So, I’ve been a Vine reviewer for a number of years – a situation which has paid off rather handily for us, especially when it came to baby items for Wee Jamie. I have no idea how this came about, in case anyone wonders how I fell into this sweet, sweet gig, other than a lot of Amazon shoppers about ten years ago marked down my reviews of books and movies as being very helpful. Something tripped the magic algorithm, and hey, presto – I got an invite. I do have to pay tax on the estimated value of the items that I ask for, and write a review on them … but on the whole, it’s been quite handy. I’m not totally mercenary, though – I don’t routinely ask for high-value items which can be resold, which I understand that some reviewers have made out very well in doing so. I only ask for items which I can use in the household.

This is by way of saying that we have frequent Amazon deliveries. Last night we had a delivery so late that we had all gone to bed by the time that the delivery was made. This morning, my daughter retrieved the packages when she came back from her early-morning marathon run – and there were three of them, instead of the expected two.

Huh … well, maybe I had asked for the cat water fountain with the filters that purify the recycled water. My name was on the package label, so it wasn’t a mistake and meant for someone else. But I had never asked for it, or purchased one, and there was no notation of it being a gift from anyone else. It’s a mystery. Although it could be a glitch in the Vine product queue system, there is another possible explanation – that one of our cats accessed my computer, and ordered it, like Ivan the cat in this book: Ivan the very clever cat who has his own cellphone and media account.

We suspect Miso, or perhaps Persephone. Although it is not entirely out of the question that Sarah Hoyt’s Indy managed to order it for his mother and odd-eyed fluffy white brother, Prince.

01. January 2024 · Comments Off on My Grandmother’s House · Categories: Uncategorized

I dreamed of going to my maternal grandmother’s house rather vividly the other night, of walking through familiar yet near empty rooms, waiting for Dad to come and pick me up. Weirdly, I was also taking care of Wee Jamie, who was reluctant to go down for a nap, and Benji the unruly dog, as I was clearing out the last contents of the house, and regretfully preparing the place for sale. I have no idea of why I dream so often of one grandparent’s house and not the other, save that the paternal grandparents moved several times. First from a small cottage in Altadena when I was barely school-age, to a tract house in Camarillo, and from there to a series of double-wide trailers in various senior citizen parks in Camarillo and Oxnard – of which no very firm memories remain save of the tract house, the star pine in the front yard and the St. Augustine grass around it which eventually formed a thick, spongy and mattress-like turf.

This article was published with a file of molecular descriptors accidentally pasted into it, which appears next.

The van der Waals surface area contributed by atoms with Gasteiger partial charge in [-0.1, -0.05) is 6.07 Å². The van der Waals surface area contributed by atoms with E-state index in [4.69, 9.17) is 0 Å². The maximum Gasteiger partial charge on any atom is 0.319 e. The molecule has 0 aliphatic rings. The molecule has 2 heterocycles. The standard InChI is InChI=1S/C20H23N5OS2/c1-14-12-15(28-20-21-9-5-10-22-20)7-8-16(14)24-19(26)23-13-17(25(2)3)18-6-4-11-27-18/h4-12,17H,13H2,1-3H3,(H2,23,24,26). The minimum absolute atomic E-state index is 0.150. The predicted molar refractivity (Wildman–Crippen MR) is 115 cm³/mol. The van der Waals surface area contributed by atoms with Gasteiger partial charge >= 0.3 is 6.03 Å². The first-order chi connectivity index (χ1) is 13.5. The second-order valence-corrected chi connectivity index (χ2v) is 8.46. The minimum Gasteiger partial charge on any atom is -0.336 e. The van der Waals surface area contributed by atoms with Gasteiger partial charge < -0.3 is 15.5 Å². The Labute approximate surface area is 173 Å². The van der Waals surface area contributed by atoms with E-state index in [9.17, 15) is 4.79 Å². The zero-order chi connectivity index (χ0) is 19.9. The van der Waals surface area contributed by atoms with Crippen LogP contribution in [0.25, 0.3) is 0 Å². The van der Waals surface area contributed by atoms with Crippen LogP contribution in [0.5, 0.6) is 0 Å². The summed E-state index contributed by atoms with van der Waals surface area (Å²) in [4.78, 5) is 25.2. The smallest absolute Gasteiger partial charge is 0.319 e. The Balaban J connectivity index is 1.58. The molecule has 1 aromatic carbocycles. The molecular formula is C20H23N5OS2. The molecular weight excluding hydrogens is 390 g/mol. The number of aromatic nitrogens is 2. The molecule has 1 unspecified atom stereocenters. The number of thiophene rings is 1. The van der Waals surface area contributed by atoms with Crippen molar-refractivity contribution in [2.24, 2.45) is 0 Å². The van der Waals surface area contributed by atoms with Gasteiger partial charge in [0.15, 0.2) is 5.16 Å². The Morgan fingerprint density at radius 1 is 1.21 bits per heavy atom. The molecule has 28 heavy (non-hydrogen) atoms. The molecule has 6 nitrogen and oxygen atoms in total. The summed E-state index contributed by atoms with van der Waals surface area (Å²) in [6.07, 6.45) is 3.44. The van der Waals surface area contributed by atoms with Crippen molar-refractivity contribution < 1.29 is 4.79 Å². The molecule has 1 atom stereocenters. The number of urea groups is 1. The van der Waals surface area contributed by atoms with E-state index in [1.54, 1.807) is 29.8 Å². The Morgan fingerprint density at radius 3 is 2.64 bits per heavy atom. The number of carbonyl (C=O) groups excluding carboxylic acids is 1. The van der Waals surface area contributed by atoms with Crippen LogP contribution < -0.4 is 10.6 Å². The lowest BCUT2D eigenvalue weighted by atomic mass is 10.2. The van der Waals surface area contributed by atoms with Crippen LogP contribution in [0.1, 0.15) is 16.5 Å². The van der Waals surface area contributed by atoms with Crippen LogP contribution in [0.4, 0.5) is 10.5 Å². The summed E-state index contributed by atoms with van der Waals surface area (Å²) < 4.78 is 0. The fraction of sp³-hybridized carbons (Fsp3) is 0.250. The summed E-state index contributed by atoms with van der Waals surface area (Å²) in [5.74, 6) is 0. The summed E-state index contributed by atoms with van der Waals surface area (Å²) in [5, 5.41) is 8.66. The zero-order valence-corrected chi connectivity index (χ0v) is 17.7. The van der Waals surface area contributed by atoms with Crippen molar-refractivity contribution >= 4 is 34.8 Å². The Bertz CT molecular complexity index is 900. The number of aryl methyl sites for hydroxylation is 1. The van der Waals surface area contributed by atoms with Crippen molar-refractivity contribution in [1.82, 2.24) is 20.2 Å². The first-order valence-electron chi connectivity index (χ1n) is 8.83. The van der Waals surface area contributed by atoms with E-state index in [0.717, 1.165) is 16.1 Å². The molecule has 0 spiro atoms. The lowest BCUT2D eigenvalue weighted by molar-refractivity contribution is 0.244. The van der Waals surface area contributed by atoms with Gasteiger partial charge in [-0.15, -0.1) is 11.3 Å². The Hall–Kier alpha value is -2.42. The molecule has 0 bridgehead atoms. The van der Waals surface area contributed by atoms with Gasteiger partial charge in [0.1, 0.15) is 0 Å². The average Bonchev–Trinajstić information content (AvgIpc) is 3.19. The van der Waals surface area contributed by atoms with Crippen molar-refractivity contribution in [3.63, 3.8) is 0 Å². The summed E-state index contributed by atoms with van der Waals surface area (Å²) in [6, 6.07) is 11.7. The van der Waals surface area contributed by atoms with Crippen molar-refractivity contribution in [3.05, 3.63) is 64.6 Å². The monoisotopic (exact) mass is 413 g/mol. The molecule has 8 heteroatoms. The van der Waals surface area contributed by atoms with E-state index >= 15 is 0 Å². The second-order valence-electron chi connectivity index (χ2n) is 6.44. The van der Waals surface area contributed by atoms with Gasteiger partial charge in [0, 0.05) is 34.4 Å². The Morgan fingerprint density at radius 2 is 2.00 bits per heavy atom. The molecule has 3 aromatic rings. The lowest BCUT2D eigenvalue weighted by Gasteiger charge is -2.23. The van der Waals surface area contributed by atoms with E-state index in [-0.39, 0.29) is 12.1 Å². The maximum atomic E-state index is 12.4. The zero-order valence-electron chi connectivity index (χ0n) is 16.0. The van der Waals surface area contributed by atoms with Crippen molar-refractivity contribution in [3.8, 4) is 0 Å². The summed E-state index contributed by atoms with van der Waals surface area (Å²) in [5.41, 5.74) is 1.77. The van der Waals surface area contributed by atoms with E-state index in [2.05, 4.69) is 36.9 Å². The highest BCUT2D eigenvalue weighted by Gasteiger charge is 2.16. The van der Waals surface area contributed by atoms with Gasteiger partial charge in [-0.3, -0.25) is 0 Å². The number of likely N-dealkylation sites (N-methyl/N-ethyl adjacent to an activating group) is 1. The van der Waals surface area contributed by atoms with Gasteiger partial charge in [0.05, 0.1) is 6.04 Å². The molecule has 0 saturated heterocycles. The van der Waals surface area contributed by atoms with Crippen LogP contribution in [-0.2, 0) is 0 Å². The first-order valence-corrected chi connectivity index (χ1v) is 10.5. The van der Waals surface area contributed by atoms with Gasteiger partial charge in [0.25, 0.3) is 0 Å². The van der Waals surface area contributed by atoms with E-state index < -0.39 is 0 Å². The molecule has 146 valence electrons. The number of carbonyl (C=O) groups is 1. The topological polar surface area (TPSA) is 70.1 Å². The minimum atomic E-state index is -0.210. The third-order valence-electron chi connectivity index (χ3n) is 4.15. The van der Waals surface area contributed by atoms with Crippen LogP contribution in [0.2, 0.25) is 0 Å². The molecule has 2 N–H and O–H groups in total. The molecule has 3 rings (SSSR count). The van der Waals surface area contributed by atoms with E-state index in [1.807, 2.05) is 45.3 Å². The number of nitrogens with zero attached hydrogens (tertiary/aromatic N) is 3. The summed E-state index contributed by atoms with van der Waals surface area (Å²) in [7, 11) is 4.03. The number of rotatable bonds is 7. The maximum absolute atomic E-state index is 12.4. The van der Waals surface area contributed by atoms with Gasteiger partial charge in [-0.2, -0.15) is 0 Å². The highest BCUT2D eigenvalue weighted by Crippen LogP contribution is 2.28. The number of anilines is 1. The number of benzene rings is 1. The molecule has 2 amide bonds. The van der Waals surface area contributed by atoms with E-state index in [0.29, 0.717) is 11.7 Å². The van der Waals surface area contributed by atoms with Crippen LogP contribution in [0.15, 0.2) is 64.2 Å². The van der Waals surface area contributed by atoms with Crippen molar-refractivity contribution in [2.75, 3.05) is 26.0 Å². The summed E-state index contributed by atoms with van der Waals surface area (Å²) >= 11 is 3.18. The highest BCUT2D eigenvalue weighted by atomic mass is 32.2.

Granny Jessie and Grandpa Jim stayed put for fifty years, in a little white cottage on South Lotus Avenue, in Pasadena, about a block or so south of Colorado Boulevard, and a bit east of Rosemead. Even after Grandpa Jim died when I was eleven, Granny Jessie remained there for more than another decade, util she moved to the Gold Star Mother Home in Long Beach. I think that I remember that house so vividly because I spent so much more time there, comparatively. It was the place where Mom and I lived when I was born, and for another year until Dad was doing his Army time in Korea. Mom and her older brother Jimmy Junior had grown up in that house – the house that Grandpa Jim and Granny Jessie had bought when they married in the early 1920s. A long straight driveway ran across the left side of the lot, all the way to a single-car garage at the very back. Mom told us that she learned very well how to back a car, all the way out from that garage to the street.

Mom, in front of the house – showing the oak tree which towered over the house, and the garage behind it.

I can mentally walk through the house, front to back, and visualize just about all of the furniture in place, although some of it more clearly than others. The living room was carpeted in flecked white, black and gray low-pile, the walls were nondescript – only a few framed prints of dreary sepia-colored landscapes – and Granny Jessie’s windows were curtained in filmy white chiffon. Only the back bedroom had wallpaper, I recall. The living room carpet was lightly flecked with little burn marks from Grandpa Jim’s ever-present cigarettes. After he died, Granny Jessie replaced the carpet with the same pattern. More »

The work crew completed the short length of fence with gate across the font of the house last night – and today, my daughter bought six bags of rubber mulch, and rearranged the plants and the patio furniture! This doubles the pleasant living space in the front bedroom, and provides a sheltered outdoor play area for Wee Jamie.

It will also completely confuse anyone making deliveries as to where in the heck the front door is … but oh, well….